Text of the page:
Shonda Rhimes and Betsy Beers had no clue if Bridgerton would hit or flop on Netflix. “I was holding my breath, because I’m always holding my breath about everything,” Rhimes admitted last week. “Like are we going to stay straight-A students?” The cheeky costume drama, based on Julia Quinn’s Regency-era romance novels, overwhelmed all of their expectations: Globally it has become Netflix’s biggest series ever.
Recent news that season one star Regé-Jean Page would not return to the show sent viewers into mourning for his character, the Duke of Hastings—a reaction that took Rhimes herself by surprise. “We didn’t even kill him!” she protested with a laugh, dismissing the idea of creative differences. She promised a suitable replacement in the form of sideburned stud Anthony Bridgerton (Jonathan Bailey), whose romantic journey will dominate season two.
As the second season starts shooting in the U.K. this week, Netflix has renewed Bridgerton for seasons three and four as well. “Bridgerton swept us off our feet,” Bela Bajaria, Netflix’s head of global TV, told V.F. She declared Netflix’s intention “to be in the Bridgerton business for a long time to come.”
When Rhimes and Beers began working together in 2002, the duo also had no inkling that their partnership would become one of the most successful in Hollywood. Neither had ever made a TV show before, and their first attempt at collaboration (on a drama script Rhimes wrote about female war correspondents) sank like a stone. Their second shot—well, that was Grey’s Anatomy, which sucked them into the vortex of a pop cultural cyclone. A string of ABC hits followed—including Private Practice, Scandal, and How to Get Away With Murder—which made Rhimes a household name, and Beers one of the busiest producers in town.
“There was not a lot on TV at that time that reflected who I was,” Beers told me some years ago. She was thrilled to help Rhimes create a have-it-all universe for women, in which “you could be good at your job, you could be competitive, you could be dark and interesting”—and you could also have the McDreamy romance.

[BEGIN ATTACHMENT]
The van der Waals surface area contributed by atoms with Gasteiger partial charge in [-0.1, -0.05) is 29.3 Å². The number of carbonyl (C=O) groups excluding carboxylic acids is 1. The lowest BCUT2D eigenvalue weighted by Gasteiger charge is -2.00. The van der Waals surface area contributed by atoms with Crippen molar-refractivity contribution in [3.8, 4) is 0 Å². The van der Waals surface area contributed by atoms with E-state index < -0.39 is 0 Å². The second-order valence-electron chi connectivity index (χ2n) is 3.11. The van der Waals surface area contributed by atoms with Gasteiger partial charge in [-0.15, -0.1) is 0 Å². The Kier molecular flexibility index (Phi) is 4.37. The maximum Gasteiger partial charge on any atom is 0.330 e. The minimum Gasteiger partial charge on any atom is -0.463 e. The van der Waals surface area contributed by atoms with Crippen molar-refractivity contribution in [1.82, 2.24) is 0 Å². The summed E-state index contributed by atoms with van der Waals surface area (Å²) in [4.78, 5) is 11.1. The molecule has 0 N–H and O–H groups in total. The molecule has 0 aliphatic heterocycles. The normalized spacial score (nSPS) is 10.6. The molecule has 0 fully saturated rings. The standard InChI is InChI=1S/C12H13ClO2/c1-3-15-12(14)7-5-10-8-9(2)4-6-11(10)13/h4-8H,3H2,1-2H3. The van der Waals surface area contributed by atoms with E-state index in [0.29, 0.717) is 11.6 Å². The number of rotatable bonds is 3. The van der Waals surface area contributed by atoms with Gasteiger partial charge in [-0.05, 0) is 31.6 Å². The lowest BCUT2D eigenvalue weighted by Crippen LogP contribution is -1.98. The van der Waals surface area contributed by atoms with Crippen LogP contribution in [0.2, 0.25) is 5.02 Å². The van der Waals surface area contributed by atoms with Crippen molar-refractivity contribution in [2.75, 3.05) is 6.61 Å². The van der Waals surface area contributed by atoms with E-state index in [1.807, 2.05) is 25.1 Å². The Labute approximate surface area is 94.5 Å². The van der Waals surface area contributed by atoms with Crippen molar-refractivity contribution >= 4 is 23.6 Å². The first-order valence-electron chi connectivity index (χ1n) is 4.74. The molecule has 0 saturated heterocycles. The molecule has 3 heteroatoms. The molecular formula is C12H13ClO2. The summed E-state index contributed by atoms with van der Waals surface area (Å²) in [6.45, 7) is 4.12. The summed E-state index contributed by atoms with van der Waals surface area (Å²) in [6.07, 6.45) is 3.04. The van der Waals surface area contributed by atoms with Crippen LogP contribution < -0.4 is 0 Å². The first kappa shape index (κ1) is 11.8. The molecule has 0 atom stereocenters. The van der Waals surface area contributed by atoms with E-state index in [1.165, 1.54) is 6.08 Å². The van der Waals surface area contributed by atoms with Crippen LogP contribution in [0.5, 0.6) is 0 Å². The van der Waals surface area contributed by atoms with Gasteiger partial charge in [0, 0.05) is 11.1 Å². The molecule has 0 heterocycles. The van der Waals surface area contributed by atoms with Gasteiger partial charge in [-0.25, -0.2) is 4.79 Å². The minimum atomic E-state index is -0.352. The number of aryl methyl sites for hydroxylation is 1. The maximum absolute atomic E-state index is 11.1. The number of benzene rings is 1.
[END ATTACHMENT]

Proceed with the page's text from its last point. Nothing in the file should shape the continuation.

Before they moved to Netflix, Rhimes spent much of her time writing and/or running the dramas she had created, while Beers supervised development of new projects for their production company, Shondaland, and did hands-on producing for some of their other showrunners’ series. At Netflix, Rhimes has been able to collaborate with Beers on developing new series, steer Bridgerton (showrun by Shondaland veteran Chris Van Dusen), and write her own forthcoming limited series, Inventing Anna.
Over the years the duo has developed a symbiotic relationship, which was apparent when I interviewed them via video. Rhimes and Beers finished each other’s sentences and made each other cackle. Sitting in the comfort of their own homes, they talked about their 19-year creative partnership and the world they’re building together at Netflix.
Vanity Fair: Were you expecting Bridgerton to be this huge?
Shonda Rhimes: With the pandemic and all the stuff that got postponed, I honestly don’t know that I was thinking about how it was going to do. We were more truly focused on wanting the show to be really good.
Betsy Beers: The hard thing over the pandemic was actually really understanding the number of people who were watching. It felt very abstract to me.
Rhimes: Because we were trapped in our houses! I also think for us, we don’t focus on the things that we can’t control. We could drive people crazy in marketing, but we couldn’t have any control over who watched.